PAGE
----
"Loaded: Google watches you sleep"
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Loaded: Google watches you sleep
>> Natali: The FCC is taking its sweet time to figure out the digital divide, Facebook helps you with philanthropy and Google may
be watching you sleep. It's Thursday, April 9th, I'm Natalie Del Conte and it's time to get Loaded.
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>> Natali: The FCC is going to be looking into ways to expand broadband but not anytime soon. As part of the economic stimulus package
the FCC has to come up with a plan to encourage the expansion of high-speed Internet. The Commission is calling for comments and
suggestions from the public and the industry. That's all well and good but they won't assemble the plan until next February, February
it's April, they can't move any faster than that to nothing like a slow plan for high-speed access. It's not dead yet the Conficker
worm is back and has quietly been updating itself after an uneventful April Fool's Day. According to security experts the worm
appears to have updated itself through peer to peer networking. They're not sure what has been installed because the update is
encrypted and works as a root kit but they suspect it's a keystroke logger. Stay tuned to CNET News for more information about the
progress of the worm but it appears that this worm is set to self destruct on May 3rd. We may be in for a new Storm there's talk
of BlackBerry coming out with a Storm 2; this is their all-touch screen phone. The spokesperson for the company hinted that a new
version may be on its way with an improved touch-screen, thank goodness. We don't have anymore information than that but we also
hope it will have WiFi since the first one regrettably does not. Google is in a word site with the Associated Press, earlier this
week the AP said that it would launch and aggressive campaign to prevent new sites from benefiting from its content on the web. They're
singling out Google News but his also applies to sites like Digg and Yahoo Buzz. Well Google is not backing down Eric Schmidt [assumed spelling]
Google's CEO said that the newspapers should be online and free and if they try any other business model they're going to annoy and
ultimately lose their readers. In my opinion the Associated Press is being rather petulant in this matter. The free news model should
not really be a threat to the news business you don't pay for TV news, you don't pay for radio news and even when you do pay for a
newspaper you aren't really paying for the news the advertisers cover the cost of the paper so why should Internet news be any different.
The Associated Press should be focusing on what they should have been focusing in on all along wide distribution of its stories
including over Google News and ad revenue optimization. And that's what I think of that. Be careful what you post on your MySpace
profile it is not protected speech. A woman in Coalinga, California found this out the hard way she ranted about how much she hated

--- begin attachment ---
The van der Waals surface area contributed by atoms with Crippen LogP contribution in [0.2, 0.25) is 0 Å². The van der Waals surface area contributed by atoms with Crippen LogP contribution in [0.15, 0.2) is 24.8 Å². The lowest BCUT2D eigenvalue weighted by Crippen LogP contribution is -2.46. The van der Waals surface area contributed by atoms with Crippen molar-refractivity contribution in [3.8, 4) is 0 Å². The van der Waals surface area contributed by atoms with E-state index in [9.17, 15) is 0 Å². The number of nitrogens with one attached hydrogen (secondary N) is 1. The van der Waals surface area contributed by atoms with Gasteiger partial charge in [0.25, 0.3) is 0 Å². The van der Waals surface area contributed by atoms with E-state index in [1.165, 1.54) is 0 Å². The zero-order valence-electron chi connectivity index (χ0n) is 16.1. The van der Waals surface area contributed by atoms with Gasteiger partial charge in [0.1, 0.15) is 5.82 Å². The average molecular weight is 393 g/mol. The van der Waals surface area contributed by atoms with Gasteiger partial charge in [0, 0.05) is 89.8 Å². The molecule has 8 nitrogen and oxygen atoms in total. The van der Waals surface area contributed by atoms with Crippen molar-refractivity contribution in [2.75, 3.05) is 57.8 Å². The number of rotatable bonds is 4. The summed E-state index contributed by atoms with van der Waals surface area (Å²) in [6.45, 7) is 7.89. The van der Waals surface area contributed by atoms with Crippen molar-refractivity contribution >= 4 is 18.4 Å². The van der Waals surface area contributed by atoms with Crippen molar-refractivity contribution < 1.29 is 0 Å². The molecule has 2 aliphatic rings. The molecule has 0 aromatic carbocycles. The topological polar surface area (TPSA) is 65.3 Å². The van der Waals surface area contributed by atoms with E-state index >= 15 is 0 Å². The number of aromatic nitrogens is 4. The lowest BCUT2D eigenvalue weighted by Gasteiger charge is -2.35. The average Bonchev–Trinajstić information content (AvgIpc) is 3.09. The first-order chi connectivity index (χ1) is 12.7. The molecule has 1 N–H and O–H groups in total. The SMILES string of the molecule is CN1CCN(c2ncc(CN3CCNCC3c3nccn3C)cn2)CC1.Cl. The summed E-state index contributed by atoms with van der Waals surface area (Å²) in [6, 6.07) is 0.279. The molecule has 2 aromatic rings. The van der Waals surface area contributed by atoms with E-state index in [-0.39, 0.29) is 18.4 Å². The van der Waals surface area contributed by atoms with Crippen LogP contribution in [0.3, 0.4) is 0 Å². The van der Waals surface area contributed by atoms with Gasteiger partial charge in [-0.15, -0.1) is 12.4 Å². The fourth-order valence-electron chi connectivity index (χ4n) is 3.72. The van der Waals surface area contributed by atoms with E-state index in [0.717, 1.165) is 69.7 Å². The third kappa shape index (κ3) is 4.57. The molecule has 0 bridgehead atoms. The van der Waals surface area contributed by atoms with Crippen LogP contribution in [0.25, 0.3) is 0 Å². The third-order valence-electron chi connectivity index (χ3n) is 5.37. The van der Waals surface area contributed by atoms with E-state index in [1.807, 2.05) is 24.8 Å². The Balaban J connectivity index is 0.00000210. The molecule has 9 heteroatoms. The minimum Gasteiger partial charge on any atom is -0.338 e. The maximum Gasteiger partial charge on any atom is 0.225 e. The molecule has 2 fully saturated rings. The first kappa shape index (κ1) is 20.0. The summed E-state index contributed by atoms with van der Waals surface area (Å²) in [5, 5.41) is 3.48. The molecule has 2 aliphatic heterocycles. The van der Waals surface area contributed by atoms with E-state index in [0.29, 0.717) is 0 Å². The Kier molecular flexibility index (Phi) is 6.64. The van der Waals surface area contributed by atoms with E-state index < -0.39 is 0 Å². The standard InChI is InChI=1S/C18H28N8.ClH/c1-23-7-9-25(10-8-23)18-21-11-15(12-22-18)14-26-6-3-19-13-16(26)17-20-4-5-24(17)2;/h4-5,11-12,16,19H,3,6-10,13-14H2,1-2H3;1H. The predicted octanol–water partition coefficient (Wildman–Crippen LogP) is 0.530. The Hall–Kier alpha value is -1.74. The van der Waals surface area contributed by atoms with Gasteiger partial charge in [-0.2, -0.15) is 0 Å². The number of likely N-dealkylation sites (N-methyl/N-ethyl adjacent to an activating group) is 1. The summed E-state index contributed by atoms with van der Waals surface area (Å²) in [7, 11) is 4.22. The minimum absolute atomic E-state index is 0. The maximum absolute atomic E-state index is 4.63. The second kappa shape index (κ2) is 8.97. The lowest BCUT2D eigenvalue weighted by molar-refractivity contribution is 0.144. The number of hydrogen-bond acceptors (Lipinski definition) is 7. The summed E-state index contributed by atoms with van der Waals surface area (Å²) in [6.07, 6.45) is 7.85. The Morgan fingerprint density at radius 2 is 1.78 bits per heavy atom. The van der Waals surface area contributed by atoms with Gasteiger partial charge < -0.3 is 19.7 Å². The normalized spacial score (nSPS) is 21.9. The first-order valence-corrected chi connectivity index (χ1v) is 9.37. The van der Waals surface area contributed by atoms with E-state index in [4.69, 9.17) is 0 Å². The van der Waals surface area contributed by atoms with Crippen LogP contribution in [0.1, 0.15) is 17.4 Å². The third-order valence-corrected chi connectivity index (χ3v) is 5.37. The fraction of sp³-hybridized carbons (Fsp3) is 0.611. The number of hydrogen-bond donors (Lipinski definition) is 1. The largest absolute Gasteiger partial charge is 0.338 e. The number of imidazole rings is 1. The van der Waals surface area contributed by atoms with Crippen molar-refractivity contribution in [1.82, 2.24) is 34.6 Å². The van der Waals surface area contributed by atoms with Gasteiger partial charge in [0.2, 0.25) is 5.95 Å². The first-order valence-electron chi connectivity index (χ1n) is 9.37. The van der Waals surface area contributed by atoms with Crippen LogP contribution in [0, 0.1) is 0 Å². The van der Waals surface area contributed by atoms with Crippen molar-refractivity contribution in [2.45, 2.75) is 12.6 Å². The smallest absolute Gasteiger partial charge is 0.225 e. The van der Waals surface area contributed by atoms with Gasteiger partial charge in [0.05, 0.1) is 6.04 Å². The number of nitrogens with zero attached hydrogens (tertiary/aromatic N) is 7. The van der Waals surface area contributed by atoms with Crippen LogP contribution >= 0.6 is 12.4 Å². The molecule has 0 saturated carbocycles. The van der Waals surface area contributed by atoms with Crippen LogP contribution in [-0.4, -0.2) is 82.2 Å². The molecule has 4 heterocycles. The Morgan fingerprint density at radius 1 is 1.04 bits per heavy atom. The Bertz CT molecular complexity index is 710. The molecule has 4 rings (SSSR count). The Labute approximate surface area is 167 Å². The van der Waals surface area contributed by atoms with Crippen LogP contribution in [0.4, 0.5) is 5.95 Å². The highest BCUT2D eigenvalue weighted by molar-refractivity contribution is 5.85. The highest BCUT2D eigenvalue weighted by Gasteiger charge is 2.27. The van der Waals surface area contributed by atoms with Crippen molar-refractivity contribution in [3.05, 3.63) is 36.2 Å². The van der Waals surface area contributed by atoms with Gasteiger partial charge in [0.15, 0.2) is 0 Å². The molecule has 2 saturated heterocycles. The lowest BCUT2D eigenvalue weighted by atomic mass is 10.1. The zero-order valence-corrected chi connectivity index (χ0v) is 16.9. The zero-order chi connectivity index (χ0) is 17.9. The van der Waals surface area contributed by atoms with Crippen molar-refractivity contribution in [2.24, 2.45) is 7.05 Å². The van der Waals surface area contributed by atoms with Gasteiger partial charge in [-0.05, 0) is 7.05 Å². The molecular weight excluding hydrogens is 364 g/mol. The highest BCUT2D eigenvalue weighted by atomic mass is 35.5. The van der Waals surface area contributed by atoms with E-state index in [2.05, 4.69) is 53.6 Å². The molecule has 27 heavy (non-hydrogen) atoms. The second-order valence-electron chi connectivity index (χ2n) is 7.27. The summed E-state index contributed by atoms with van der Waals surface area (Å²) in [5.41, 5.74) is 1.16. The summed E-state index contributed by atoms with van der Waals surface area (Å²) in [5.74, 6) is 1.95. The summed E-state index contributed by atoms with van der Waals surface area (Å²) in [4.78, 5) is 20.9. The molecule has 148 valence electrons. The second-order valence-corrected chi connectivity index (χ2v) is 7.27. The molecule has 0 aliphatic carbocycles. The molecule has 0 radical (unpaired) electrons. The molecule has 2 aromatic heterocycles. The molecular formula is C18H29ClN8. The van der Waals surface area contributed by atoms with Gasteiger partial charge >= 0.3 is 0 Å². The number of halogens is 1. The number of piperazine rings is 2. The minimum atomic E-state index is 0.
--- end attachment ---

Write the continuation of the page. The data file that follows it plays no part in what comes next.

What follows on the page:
the city and the local newspaper published it. She sued them and lost the court found that she had no privacy to her Internet speech
that she posted publicly. The ruling said, "Here Cynthia publicized her opinions about Coalinga by posting the ode on MySpace.com
a hugely popular Internet site. Under these circumstances no reasonable person would have had an expectation of privacy regarding
the published material," although I have empathy for the poor girl about Coalinga the entire city smells like cow poop. It's undeniable
if you've ever driven through Highway 5 you know what I mean. Am I gonna be liable for that? GMail Labs introduced a new feature
called Sender Time Zones which allows you to tell if a contact is asleep. No, Google isn't watching you sleep, I hope, GMail guesses
from the sent email which time zone you're contacts are living in if they're away it will display a small moon. Pretty convenient
for those more needy friends who expect immediate responses to their emails. If you live in France and get pirating material you
could lose your Internet access for up to a year the country has enacted a 3 strikes law that uses a graduated response and could
be a model for the love RIAA is pushing for in the U.S. The accused are first emailed if they're flagged as a copyright violator.
A second offense will trigger a snail mail warning. On a third offense the person's Internet access can be suspended. Has protecting
copyright gone too far, is Internet access a fundamental home living right now like electricity and water. Let me know what you think
Loaded@CNET.com. Dictionary.com has released an iPhone app that lets you look at definitions and synonyms from Thesaurus.com the app
lets you attempt to guess the spelling of words, has audio pronunciation and a slue of other features you'd expect in the dictionary.
It is free as opposed to the venerable Merriam Webster Dictionary which costs $24.99 in the App Store, ouch. Facebook registered its
200 millionth user this week. To celebrate they launched Facebook for Good a page for members to share their stories and experiences
about how the social site has helped them give back; this is about altruism not about how generous you are by sharing your drunken
photos with the world. The page has partnered with 16 charities and advocacy groups where users can make donations or buy gifts
for fellow Facebook friends, these are reputable charities like The American Red Cross, The American Heart Association, Tom's Shoes
and Charity Water. See for yourself at Facebook.com slash Facebook for Good. Those are all your headlines for today and that wraps
up your week of getting Loaded. Before I go I want to wish a happy birthday to James, Justin, Masataru, Marco and Larry. I'll see
you Monday or today and tomorrow on Buzz Outloud, thank you for watching. I'm Natali Del Conte with CNET TV and you've just been Loaded.
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